Two persevering women’s tale

Nena Cesario of Mila’s Lechon

The difference between them may be extreme, but the one thing they have in common is their perseverance to go on with their lives, though hard it may seem, but always content with what they have.

Nena Cesario, 92, owns the popular Mila’s Lechon which she founded, while Maria Ivy Alano, 52, is an “all around” help at a resto-bar on Scout Borromeo St., both in Quezon City.

Aling Nena,” as she is known to friends and “suki” (loyal customers), grew up selling food on the streets as a young girl in Quezon province.

Just like her, Alano grew up in a poor town — Rapu-Rapu, Albay in Bicol. She came to Manila at age 19 to work as a house helper. She wished for a better life but ended up living in with a 37-year-old lazy, jobless drunkard in an informal settlers’ colony on Scout Tuazon St.

“I scavenged, I worked as a sales girl to survive,” Alano told the Daily Tribune in Filipino during her break at the Dapo Resto Bar.

Their relationship of 30 years bore two daughters now aged 26 and 23. Thanks to the Carmelite Missionary Sisters who have a convent on Scout Tuazon, their elder daughter DollyAnn is now a teacher working with nuns in Bicol.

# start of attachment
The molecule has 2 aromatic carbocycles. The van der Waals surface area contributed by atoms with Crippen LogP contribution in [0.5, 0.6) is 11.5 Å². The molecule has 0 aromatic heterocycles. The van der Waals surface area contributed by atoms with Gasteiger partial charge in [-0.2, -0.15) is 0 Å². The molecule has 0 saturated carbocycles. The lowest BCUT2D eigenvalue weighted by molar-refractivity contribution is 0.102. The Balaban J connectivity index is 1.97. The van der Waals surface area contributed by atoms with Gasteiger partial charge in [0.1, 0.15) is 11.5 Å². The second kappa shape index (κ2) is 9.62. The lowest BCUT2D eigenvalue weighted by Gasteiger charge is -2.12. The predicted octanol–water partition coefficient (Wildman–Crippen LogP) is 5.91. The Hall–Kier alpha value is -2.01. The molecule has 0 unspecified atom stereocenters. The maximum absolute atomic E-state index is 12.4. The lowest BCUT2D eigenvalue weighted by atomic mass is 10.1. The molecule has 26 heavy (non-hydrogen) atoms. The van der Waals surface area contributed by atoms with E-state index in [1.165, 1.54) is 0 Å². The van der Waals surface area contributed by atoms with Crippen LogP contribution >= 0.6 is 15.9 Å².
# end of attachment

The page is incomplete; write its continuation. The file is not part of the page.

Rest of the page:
Facing hardship

“I encountered so much hardship. I was the mother and father to my two children. But my persistence and perseverance and my faith in God are what I clung to,” Alano said.

Cesario, on the other hand, sold corn. From that, she was able to save P700 with which she bought four kilos of pork that she roasted. Thus began her litson business, selling the Filipino favorite in front of the La Loma cockpit. Later, she was able to buy the lot and store she was selling in front of and that houses her original store up to now.

She caught the attention of a Batangueño, Serafin, who was in the trucking business after he tasted her delicious lechon.

“We became partners. He left his business for my lechon and we started the business,” Aling Nena said. She put up Mila’s Lechon in 1968, taking the name of her youngest daughter Milagros.

“Patience, prudence, courage, and faith in God are what gave me strength,” Aling Nena said in the vernacular.

That’s not to say that along the way she did not meet people, some of whom took advantage of her and swindled her.

“I just got up and kept going. I would start again slowly. That’s life,” she said.

Ivy Alano, meanwhile, lost her partner when he died of diabetes complications. But fate blessed her with another man — this time a loving construction worker named Florentino who married her. Today, three years later, the couple have a baby boy they named Kenneth James.

“Being a woman is not a barrier. We just have to fight hard,” Alano said.

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